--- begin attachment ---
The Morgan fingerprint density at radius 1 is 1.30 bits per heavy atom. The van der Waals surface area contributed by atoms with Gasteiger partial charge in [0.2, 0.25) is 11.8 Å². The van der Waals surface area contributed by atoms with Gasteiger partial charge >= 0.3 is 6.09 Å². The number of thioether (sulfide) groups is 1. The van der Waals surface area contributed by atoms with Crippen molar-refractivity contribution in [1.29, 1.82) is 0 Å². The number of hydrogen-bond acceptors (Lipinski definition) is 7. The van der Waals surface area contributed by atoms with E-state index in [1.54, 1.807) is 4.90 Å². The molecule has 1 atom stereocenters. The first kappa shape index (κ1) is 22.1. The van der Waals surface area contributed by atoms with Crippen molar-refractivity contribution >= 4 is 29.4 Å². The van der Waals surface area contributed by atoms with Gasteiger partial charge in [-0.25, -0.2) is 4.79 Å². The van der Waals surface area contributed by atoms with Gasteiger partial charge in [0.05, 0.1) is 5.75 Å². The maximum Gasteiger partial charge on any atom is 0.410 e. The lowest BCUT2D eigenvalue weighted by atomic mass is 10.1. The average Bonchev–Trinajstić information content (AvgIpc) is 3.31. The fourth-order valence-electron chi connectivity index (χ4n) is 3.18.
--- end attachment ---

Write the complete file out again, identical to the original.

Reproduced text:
The Morgan fingerprint density at radius 1 is 1.30 bits per heavy atom. The van der Waals surface area contributed by atoms with Gasteiger partial charge in [0.2, 0.25) is 11.8 Å². The van der Waals surface area contributed by atoms with Gasteiger partial charge >= 0.3 is 6.09 Å². The number of thioether (sulfide) groups is 1. The van der Waals surface area contributed by atoms with Crippen molar-refractivity contribution in [1.29, 1.82) is 0 Å². The number of hydrogen-bond acceptors (Lipinski definition) is 7. The van der Waals surface area contributed by atoms with E-state index in [1.54, 1.807) is 4.90 Å². The molecule has 1 atom stereocenters. The first kappa shape index (κ1) is 22.1. The van der Waals surface area contributed by atoms with Crippen molar-refractivity contribution >= 4 is 29.4 Å². The van der Waals surface area contributed by atoms with Gasteiger partial charge in [-0.25, -0.2) is 4.79 Å². The van der Waals surface area contributed by atoms with Gasteiger partial charge in [0.05, 0.1) is 5.75 Å². The maximum Gasteiger partial charge on any atom is 0.410 e. The lowest BCUT2D eigenvalue weighted by atomic mass is 10.1. The average Bonchev–Trinajstić information content (AvgIpc) is 3.31. The fourth-order valence-electron chi connectivity index (χ4n) is 3.18.